With the September score release date coming up, and the November test date approaching, many of our students have asked what the curve on the LSAT is. Here’s the rundown:
What does a "-10 curve" mean?
The curve is usually spoken about in terms of -9, -10, -11, or -12. This number represents how many you can miss and still score a 170. A test that has a -12 curve is more forgiving than a test that has a -9 curve. The curve is a scale adjustment, meaning it affects every score, not just the 170, so that all the students who took that particular test will experience a tougher curve. So while people often talk about how many questions one could have missed to get a 170, A test with a -9 curve is going to be less forgiving than a test with a -11 curve across the board, which means that you'd have to get more questions right than you otherwise would to get any particular score.
Why does LSAC use this method?
Each score represents a percentile which shows how you did in comparison to everyone else who took the same test, and place you in the same percentile as those who scored the same as you in the past. With that being said, the test writers understand that some of their tests are a little harder than others. To this end, the harder the test, the bigger the curve. For example, the June 2017 LSAT was on the easier side, and therefore students could only miss 9 to score a 170. However, the December 2016 test was a little harder, so students could miss 11 and achieve the same score of 170. Essentially, the curve is the LSAT’s way of evening the playing field and making sure all scores are representative of the correct percentiles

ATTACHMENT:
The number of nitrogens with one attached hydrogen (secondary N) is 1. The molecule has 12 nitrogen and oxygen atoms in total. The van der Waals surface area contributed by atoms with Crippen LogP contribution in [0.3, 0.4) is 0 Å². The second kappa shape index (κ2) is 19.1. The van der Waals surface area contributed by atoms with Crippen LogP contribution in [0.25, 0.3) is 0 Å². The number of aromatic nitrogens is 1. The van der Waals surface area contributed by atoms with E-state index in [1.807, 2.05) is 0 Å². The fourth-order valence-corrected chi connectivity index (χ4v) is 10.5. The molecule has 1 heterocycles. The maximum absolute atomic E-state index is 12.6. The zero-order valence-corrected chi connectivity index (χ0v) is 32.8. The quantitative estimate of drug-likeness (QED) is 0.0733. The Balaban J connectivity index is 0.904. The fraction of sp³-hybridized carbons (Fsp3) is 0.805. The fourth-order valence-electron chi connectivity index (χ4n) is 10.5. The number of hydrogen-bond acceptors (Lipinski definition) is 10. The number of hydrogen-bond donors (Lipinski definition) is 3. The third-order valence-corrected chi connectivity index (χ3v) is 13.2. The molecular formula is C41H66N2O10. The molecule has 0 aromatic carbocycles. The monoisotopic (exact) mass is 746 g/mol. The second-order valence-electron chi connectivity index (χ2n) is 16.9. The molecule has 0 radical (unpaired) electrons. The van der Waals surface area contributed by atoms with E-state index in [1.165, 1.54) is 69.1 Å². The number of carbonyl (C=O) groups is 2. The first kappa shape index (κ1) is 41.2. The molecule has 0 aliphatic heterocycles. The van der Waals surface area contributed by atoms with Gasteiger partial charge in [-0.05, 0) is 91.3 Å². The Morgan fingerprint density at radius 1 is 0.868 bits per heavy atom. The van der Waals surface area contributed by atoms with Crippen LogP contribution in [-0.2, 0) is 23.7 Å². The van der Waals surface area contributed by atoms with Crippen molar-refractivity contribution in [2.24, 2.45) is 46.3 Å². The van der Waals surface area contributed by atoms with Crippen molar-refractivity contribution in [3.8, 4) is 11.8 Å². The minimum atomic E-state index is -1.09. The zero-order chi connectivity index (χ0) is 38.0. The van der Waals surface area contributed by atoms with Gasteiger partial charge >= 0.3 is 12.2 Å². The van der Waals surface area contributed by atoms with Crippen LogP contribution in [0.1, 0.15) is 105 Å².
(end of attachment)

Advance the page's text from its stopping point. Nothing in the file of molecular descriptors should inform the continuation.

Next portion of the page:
We hope this clears up any confusion about the curve. Feel free to email us with any questions! Good luck!